Thursday, April 14, 2011

Twenty more years?

The record industry's attempt to get EU copyright terms on sound recordings extended from 50 years to 70 has received a big boost with the recent news that Denmark has switched sides. Previously part of a group that was blocking the Parliament-approved proposal at the Council stage, the Danes appear to have received the requisite number of blow-jobs from industry representatives to change their minds. Fortunately the Pirate Party isn't having this, and MEP Christian Engström has found a rule that could send the proposal back to Parliament, if he gets enough support. More details here.
Of course musicians (or, to use the correct term, copyright holders, which isn't necessarily the same thing at all) need a reasonable period in which they have exclusive profit-making rights to their endeavours. But seventy years? Surely fifty is enough. But of course it isn't, because if fifty is enough then in 2014 the first Beatles albums will be out of copyright, and then all those other still-lucrative acts that defined The Sixties will follow. So obviously this would represent a financial threat to the major labels, and apparently that's sufficient to persuade enough European lawmakers to go along with the idea. And in response the anti-extension campaign is highlighting the financial downside to the proposal.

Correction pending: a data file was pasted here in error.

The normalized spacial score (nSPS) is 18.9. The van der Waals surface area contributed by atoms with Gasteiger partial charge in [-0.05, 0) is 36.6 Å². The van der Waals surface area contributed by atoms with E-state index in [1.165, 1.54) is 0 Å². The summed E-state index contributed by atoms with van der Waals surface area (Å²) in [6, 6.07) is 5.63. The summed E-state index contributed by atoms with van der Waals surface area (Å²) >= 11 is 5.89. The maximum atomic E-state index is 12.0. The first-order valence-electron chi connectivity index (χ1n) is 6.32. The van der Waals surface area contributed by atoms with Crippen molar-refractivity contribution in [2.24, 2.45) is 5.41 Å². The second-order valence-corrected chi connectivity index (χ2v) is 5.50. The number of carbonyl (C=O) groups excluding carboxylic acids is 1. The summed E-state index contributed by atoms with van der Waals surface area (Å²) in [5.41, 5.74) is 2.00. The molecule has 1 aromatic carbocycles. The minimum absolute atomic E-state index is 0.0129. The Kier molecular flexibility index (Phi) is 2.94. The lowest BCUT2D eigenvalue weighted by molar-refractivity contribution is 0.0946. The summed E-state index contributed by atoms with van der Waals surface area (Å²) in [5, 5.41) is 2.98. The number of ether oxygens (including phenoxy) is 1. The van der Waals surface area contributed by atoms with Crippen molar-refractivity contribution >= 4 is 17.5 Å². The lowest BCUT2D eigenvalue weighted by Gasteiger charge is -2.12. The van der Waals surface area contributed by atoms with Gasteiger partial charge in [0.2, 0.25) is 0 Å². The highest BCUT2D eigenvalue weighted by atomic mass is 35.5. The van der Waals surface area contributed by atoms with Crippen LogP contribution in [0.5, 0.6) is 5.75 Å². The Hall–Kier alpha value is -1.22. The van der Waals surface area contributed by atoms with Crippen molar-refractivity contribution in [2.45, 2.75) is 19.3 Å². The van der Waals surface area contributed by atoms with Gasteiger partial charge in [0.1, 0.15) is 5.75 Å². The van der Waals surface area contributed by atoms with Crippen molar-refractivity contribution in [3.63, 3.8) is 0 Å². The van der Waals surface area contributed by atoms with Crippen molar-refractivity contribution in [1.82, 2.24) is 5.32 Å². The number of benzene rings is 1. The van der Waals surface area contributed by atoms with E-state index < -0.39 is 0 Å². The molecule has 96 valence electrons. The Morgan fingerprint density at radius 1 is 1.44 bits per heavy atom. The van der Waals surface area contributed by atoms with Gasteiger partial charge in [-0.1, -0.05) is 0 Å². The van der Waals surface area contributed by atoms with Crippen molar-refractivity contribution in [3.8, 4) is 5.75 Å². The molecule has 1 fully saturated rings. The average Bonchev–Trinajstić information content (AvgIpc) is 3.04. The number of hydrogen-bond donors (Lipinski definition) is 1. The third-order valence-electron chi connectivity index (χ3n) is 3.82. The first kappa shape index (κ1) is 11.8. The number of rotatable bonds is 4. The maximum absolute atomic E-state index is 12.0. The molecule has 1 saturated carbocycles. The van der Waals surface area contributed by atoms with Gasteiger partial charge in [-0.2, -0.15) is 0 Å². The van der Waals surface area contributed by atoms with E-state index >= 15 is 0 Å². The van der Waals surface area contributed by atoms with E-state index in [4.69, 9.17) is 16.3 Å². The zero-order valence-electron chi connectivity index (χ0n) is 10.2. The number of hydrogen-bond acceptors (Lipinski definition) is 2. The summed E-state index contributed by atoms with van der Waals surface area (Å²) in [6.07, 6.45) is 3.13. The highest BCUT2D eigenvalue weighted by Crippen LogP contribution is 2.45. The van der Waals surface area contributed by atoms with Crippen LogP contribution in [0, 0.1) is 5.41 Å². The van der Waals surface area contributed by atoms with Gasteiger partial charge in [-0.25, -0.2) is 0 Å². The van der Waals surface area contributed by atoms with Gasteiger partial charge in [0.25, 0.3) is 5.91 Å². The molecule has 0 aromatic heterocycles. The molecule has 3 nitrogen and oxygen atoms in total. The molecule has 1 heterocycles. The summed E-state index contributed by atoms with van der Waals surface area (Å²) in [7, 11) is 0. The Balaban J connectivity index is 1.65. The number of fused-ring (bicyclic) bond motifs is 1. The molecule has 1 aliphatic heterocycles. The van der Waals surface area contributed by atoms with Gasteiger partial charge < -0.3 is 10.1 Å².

I wonder if part of the problem - I mean the ease with which the 70-year limit is being accepted - is simply a time perception thing. The out-of-copyright Fifties just seem like history, but the still-copyrighted Sixties are still not too far away, musically and socially, and perhaps when a lobbyist says "we must protect this and make sure the artists are supported" it's easier to agree. And it's easier for the lawmaker to look into the future and think "yes, I'm supporting these important artists for another twenty years". But why doesn't the lawmaker look back? If we had a 70-year limit already, then Duke Ellington's "Take the 'A' Train" and Glenn Miller's "Chattanooga Choo-Choo" would still be in copyright. What is the argument to support that?

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